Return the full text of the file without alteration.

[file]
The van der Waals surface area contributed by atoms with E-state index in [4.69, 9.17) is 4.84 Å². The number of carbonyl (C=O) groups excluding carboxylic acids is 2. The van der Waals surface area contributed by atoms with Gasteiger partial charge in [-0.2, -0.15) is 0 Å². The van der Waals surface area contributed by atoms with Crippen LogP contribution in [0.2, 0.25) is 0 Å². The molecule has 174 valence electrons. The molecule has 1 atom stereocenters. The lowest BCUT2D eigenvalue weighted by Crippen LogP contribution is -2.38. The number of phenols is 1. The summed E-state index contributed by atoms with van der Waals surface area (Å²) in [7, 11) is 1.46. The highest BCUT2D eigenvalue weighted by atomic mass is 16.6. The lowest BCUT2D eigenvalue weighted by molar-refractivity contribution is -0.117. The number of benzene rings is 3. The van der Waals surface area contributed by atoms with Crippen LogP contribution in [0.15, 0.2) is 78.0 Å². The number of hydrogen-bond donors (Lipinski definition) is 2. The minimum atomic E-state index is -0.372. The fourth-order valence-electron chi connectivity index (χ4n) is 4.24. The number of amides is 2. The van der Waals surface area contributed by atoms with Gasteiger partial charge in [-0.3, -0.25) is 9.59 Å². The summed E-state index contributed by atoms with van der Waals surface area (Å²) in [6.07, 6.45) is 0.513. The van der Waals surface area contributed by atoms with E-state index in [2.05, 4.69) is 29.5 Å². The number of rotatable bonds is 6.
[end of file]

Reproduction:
The van der Waals surface area contributed by atoms with E-state index in [4.69, 9.17) is 4.84 Å². The number of carbonyl (C=O) groups excluding carboxylic acids is 2. The van der Waals surface area contributed by atoms with Gasteiger partial charge in [-0.2, -0.15) is 0 Å². The van der Waals surface area contributed by atoms with Crippen LogP contribution in [0.2, 0.25) is 0 Å². The molecule has 174 valence electrons. The molecule has 1 atom stereocenters. The lowest BCUT2D eigenvalue weighted by Crippen LogP contribution is -2.38. The number of phenols is 1. The summed E-state index contributed by atoms with van der Waals surface area (Å²) in [7, 11) is 1.46. The highest BCUT2D eigenvalue weighted by atomic mass is 16.6. The lowest BCUT2D eigenvalue weighted by molar-refractivity contribution is -0.117. The number of benzene rings is 3. The van der Waals surface area contributed by atoms with Crippen LogP contribution in [0.15, 0.2) is 78.0 Å². The number of hydrogen-bond donors (Lipinski definition) is 2. The minimum atomic E-state index is -0.372. The fourth-order valence-electron chi connectivity index (χ4n) is 4.24. The number of amides is 2. The van der Waals surface area contributed by atoms with Gasteiger partial charge in [-0.3, -0.25) is 9.59 Å². The summed E-state index contributed by atoms with van der Waals surface area (Å²) in [6.07, 6.45) is 0.513. The van der Waals surface area contributed by atoms with E-state index in [2.05, 4.69) is 29.5 Å². The number of rotatable bonds is 6.